Blue Plaques are associated with English Heritage but according to their own research only 4% of their 900 London plaques represent Black and Asian people, the percentage of Black and Asian people in London is 40% https://www.english-heritage.org.uk/about-us/search-news/diversity-blue-plaques/ In 2016 they set up an initiative to find evidence for more diverse plaques. B.A.S.A, the Black and Asian Studies Association has been submitting names and lobbying for more Black people on plaques since the 1990s.
Out of 900 English Heritage plaques in London, only 18 are about Black people or just 2%. Their blue plaque scheme goes back to 1866. English Heritage is a body that was set up in 1983. Their budget is around £180 million.
The Nubian Jak charity has unveiled 84 plaques and two statues honouring African/Caribbean people. They were established in 2006 and do not have even 1% of the English Heritage budget.
Black History Walks is the biggest sponsor of Nubian Jak. This is very revealing considering the size of BHW compared to the many regional, national and global businesses in the capital. Such companies could easily sponsor 15 plaques in one year with their vast resources. There are also some companies that profit from black history but do not invest in or support the Black community.
Here are some images and context for some of the BHW-sponsored Nubian Jak plaques. For a full list of Nubian Jak plaques and statues visit https://nubianjak.com/home/#
There are at least 100 more plaques that could be installed within months if we had the appropriate support. Any companies, groups or individuals who would like to sponsor a plaque can contact email@example.com. If accepted, your name would be on the plaque in a public spaces for decades. Each plaque comes with a huge amount of goodwill and social capital. Certain plaques generate national and international media and are continually referenced throughout the year but especially during Black History Month.
Every plaque is unique and generates interest in universal as well as niche communities. This Emma Clarke plaque was of huge interest to the football community, women in sport and social historians. The 2019 unveiling by David Lammy MP featured on Channel 5. Campsbourne Primary School, which hosted the plaque, now has an annual football tournament named after Emma purely due to the unveiling and the workshops we ran in the school.
Ideally, for each plaque unveiled there would be several supportive educational resources like books, school workshops, animations or documentaries. This could be done for each plaque if we had the money. A single plaque can result in other changes in society. The Dorsett City Hotel featured Canons High School’s display on Phyllis Wheatley’s life in their lobby. The exhibition was supposed to be on display for two weeks but is still there two years later.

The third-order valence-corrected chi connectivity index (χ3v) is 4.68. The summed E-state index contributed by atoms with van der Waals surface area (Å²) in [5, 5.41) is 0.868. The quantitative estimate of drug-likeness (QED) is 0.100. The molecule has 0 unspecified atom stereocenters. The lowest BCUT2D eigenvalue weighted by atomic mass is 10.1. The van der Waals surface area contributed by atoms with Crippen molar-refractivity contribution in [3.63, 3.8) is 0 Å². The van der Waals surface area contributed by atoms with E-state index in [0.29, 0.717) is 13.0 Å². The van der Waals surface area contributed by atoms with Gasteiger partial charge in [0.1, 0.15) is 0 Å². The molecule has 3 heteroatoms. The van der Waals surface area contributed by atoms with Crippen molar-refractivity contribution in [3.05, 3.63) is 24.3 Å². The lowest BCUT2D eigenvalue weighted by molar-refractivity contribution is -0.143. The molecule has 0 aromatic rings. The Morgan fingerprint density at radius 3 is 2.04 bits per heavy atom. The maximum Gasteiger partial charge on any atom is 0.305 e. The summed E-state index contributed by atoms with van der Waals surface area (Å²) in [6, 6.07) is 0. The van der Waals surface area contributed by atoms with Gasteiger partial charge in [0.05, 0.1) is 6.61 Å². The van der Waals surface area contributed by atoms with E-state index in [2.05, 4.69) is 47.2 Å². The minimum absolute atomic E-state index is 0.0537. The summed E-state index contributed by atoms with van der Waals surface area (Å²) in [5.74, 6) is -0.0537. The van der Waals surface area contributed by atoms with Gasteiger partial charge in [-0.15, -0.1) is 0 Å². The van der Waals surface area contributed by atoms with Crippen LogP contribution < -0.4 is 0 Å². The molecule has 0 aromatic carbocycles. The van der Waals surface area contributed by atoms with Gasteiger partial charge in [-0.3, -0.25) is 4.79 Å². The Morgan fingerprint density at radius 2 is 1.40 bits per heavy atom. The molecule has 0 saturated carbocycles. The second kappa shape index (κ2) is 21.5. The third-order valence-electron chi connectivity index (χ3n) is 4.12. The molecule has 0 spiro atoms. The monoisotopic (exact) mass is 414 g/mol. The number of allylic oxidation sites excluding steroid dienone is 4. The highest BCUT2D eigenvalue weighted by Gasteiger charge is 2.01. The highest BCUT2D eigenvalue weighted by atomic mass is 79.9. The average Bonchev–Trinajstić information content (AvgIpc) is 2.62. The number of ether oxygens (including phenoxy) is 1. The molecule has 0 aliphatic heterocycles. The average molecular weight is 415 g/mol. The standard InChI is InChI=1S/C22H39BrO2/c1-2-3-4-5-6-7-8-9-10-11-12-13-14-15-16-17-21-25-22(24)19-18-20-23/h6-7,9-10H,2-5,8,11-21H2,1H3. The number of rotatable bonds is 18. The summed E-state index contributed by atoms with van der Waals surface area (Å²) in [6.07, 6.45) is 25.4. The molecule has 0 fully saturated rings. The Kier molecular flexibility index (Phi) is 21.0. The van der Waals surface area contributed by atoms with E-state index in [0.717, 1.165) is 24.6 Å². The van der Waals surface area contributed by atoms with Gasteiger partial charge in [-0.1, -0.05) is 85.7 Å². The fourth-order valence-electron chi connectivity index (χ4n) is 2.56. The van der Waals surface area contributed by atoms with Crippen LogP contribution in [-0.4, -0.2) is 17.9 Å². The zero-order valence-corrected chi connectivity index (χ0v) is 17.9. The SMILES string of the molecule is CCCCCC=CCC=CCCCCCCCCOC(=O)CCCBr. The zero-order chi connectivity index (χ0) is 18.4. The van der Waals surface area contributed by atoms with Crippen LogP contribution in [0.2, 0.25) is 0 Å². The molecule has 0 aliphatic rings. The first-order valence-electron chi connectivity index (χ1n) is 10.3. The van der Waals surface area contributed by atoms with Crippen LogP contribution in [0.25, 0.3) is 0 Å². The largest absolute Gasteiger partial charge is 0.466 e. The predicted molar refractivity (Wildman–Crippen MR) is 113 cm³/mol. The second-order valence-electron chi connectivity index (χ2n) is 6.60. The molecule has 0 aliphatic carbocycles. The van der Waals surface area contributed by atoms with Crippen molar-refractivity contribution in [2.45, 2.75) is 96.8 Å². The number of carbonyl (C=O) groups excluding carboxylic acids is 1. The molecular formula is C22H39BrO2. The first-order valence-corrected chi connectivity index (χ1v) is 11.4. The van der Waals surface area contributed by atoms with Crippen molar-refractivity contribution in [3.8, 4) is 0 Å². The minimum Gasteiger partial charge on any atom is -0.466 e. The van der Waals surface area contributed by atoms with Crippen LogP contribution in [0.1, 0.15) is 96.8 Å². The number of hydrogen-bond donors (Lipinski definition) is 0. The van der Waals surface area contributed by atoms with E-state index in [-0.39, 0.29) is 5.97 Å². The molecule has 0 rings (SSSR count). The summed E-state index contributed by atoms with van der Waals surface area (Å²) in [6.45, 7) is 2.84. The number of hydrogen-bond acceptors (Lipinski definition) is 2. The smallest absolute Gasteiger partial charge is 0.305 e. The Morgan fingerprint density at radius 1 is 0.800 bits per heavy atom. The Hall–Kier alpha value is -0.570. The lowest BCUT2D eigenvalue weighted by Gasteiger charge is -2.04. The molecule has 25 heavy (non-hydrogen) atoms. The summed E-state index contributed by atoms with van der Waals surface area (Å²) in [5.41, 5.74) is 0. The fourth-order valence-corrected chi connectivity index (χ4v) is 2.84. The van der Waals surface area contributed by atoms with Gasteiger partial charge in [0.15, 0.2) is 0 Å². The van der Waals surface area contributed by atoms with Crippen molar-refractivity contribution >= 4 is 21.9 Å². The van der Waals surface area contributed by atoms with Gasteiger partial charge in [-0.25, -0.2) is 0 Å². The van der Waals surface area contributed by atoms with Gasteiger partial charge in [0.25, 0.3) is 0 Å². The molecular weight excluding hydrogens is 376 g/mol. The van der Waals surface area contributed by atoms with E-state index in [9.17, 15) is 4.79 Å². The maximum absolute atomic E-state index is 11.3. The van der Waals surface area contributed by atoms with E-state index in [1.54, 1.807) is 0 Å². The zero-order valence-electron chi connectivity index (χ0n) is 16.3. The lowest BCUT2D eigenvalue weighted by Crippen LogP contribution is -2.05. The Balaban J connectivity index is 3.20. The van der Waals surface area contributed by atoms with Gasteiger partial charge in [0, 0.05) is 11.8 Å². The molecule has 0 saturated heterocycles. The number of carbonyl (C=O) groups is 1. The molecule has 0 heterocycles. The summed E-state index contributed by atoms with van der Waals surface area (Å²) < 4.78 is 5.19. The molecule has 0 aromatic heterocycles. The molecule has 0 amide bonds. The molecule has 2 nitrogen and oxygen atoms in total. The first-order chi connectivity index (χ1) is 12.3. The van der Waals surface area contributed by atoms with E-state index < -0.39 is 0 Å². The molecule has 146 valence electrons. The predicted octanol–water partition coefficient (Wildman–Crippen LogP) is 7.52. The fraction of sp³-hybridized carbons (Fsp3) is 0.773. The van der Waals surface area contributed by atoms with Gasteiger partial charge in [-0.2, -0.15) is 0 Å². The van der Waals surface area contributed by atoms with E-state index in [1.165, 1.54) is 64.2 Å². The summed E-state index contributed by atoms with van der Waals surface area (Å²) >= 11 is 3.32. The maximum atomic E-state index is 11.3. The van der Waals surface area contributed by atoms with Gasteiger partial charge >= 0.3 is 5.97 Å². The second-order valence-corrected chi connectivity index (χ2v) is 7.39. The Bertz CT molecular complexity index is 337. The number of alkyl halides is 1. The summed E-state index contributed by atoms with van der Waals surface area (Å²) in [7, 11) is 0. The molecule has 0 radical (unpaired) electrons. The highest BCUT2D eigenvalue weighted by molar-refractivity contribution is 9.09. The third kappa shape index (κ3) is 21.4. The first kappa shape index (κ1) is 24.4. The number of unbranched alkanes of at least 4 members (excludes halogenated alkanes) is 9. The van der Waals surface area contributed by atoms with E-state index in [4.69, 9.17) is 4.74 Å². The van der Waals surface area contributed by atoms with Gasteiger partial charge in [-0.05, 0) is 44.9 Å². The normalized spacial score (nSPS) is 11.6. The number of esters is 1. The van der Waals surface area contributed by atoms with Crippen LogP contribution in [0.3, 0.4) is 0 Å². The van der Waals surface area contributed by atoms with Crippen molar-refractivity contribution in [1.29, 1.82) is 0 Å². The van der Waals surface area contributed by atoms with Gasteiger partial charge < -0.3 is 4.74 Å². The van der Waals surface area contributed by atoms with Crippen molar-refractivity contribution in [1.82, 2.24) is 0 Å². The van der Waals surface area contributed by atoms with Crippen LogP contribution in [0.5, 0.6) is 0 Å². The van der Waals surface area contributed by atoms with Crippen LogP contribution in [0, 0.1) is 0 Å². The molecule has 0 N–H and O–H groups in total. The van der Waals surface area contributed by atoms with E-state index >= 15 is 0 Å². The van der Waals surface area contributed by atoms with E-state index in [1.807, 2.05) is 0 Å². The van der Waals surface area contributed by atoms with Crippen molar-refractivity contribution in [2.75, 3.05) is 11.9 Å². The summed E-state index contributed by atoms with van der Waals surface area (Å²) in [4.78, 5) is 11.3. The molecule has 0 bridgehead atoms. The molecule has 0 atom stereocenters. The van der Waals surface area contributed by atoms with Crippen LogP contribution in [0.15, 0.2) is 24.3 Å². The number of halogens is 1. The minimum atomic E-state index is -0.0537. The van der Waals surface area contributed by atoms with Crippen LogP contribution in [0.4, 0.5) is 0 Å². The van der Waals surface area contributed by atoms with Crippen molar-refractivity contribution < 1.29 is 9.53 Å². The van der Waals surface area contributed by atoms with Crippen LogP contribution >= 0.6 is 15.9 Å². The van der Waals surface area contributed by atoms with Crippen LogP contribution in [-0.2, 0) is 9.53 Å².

Nubian Jak has also pioneered black history statues. The 2017 five ton African Caribbean war memorial, in Brixton, and the 2021 monument to Windrush nurses, at Whittington Hospital would not exist but for the charity. The statues are only there because of a decade of fundraising and extensive behind-the-scenes negotiations by the Nubian Jak team.
Each plaque is a historical resource in itself and together they create a trail of African/Caribbean history across the capital and beyond.
This UK national stamp for example only came into existence due to workshops in four schools run by Nubian Jak for their 2010 John Archer plaque. The image for the stamp was taken from the cover of the book the children created to explain the plaque to their fellow pupils and parents. Royal Mail saw the book then requested to use the image. This historical fact is little known as mainstream media has not reported it. The children’s names are also written on the back of the plaque.
To show how rare stamps featuring Black people are, consider the Star Trek example. To recognise 50 years of TV shows and movies, the Royal Mail issued 12 Star Trek stamps on November 13 2020.
In October of 2020, the year of George Floyd and worldwide demonstrations for racial equality, to recognise centuries of Black history the Royal Mail painted four post boxes black . The decision generated severe criticism as can be seen HERE
The 50-year-old ‘sci-fi classic that spans generations’ got more representation than real Black people who have lived here for hundreds of years. So there is a great deal to do to adequately reflect the history of Black people in Britain’s physical and cultural environment.
Our Sarah Parker Remond plaque was co-sponsored by Royal Holloway University of London Alumni and Bedford College. It was unveiled at University College London on March 25 2022. More details HERE
In January 2022 we unveiled a plaque to the legendary Darcus Howe at the old offices of Race Today on Railton road, Brixton
In April 2023 we unveiled a plaque to Dr Cecil Belfield Clarke, the brilliant Barbadian doctor who invented the Clarke rule which benefits millions of children to this day. He was also a leading Black British Civil Rights activist as co-founder of the League of Coloured Peoples in 1931.The plaque is on the London South Bank University campus at 112 Newington Causeway.
In addition to plaques, we have worked on erecting commemorative street furniture. Due to a history project with Tideway engineering, who are presently building the ‘Super sewer along the river Thames, we suggested and designed a photo mural in honour of the Black People’s Day of Action in 1981.
The installation has been present since 2019 on the North side of Blackfriars Bridge opposite Unilever house.
This march was organised to protest the deaths of 13 Black children in the New Cross Fire of January 18th 1981.